Improved leaching practices save water, reduce drainage problems
AuthorsJ. W. Biggar
D. R. Nielsen
Authors AffiliationsJ. W. Biggar is Assistant Irrigationist, Department of Irrigation, University of California, Davis; D. R. Nielsen is Assistant Professor, Department of Irrigation, University of California, Davis.
Hilgardia 16(3):5-5. DOI:10.3733/ca.v016n03p5. March 1962.
Field studies conducted at Tule Lake provide striking evidence that ponding water is not always an efficient method of leaching. In some plots, as much as 6 acre-ft. of water per foot of soil depth was applied, yet the soil salinity was not reduced below one half of the original amount present. Of the six feet of water applied, the first one-half foot was responsible for the leaching obtained.
During the winter months, 4 inches of rainfall was recorded. In this case the soil salinity was reduced by one half again, yet the quantity of water involved was 18 times less. Irrigation techniques can also be used to produce similar results. Reasons for these effects involve consideration of the structure of the soil and the variation in the pore velocity. Similar results have been found in other parts of the world. Reclamation of soils inundated by the sea in the Netherlands flood disaster of 1953 was more efficiently carried out by rainfall than by ponding.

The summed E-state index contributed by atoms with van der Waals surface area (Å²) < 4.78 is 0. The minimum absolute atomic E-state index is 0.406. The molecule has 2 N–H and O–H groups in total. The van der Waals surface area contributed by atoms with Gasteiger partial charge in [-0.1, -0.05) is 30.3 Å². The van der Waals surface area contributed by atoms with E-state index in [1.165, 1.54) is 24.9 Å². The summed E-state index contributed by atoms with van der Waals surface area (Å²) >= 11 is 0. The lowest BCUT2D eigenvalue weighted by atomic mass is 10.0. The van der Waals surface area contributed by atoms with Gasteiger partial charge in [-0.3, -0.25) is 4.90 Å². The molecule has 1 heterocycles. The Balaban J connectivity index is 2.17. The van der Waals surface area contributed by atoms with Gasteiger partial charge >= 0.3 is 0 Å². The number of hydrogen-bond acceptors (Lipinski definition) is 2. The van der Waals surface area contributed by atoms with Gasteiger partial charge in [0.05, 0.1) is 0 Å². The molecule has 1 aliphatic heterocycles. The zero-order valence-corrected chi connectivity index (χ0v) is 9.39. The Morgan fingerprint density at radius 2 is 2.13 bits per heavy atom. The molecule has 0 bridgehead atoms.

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Briefs short reports on current agricultural research: Bovine emphysema studied in cattle
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Plastic rice levees: Shown economically feasible
Improving yields in self-pollinated crops
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